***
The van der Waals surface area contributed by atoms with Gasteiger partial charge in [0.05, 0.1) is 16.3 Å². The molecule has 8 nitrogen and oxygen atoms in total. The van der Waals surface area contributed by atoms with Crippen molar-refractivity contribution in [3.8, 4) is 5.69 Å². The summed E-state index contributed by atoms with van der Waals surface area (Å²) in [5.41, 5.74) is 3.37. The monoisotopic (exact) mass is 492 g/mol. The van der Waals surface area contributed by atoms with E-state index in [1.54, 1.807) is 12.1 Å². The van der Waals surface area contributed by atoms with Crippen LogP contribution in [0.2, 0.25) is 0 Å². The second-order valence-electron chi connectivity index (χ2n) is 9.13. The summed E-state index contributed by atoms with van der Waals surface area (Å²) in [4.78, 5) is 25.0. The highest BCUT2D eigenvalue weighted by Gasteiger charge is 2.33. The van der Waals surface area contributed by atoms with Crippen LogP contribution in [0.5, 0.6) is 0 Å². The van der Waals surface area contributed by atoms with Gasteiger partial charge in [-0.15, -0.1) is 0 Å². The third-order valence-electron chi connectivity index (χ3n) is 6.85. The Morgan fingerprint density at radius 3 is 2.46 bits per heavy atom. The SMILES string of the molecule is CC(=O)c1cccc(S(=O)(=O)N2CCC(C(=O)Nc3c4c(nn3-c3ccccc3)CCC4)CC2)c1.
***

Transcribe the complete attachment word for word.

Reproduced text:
The van der Waals surface area contributed by atoms with Gasteiger partial charge in [0.05, 0.1) is 16.3 Å². The molecule has 8 nitrogen and oxygen atoms in total. The van der Waals surface area contributed by atoms with Crippen molar-refractivity contribution in [3.8, 4) is 5.69 Å². The summed E-state index contributed by atoms with van der Waals surface area (Å²) in [5.41, 5.74) is 3.37. The monoisotopic (exact) mass is 492 g/mol. The van der Waals surface area contributed by atoms with E-state index in [1.54, 1.807) is 12.1 Å². The van der Waals surface area contributed by atoms with Crippen LogP contribution in [0.2, 0.25) is 0 Å². The second-order valence-electron chi connectivity index (χ2n) is 9.13. The summed E-state index contributed by atoms with van der Waals surface area (Å²) in [4.78, 5) is 25.0. The highest BCUT2D eigenvalue weighted by Gasteiger charge is 2.33. The van der Waals surface area contributed by atoms with Crippen LogP contribution in [0.5, 0.6) is 0 Å². The van der Waals surface area contributed by atoms with Gasteiger partial charge in [-0.15, -0.1) is 0 Å². The third-order valence-electron chi connectivity index (χ3n) is 6.85. The Morgan fingerprint density at radius 3 is 2.46 bits per heavy atom. The SMILES string of the molecule is CC(=O)c1cccc(S(=O)(=O)N2CCC(C(=O)Nc3c4c(nn3-c3ccccc3)CCC4)CC2)c1.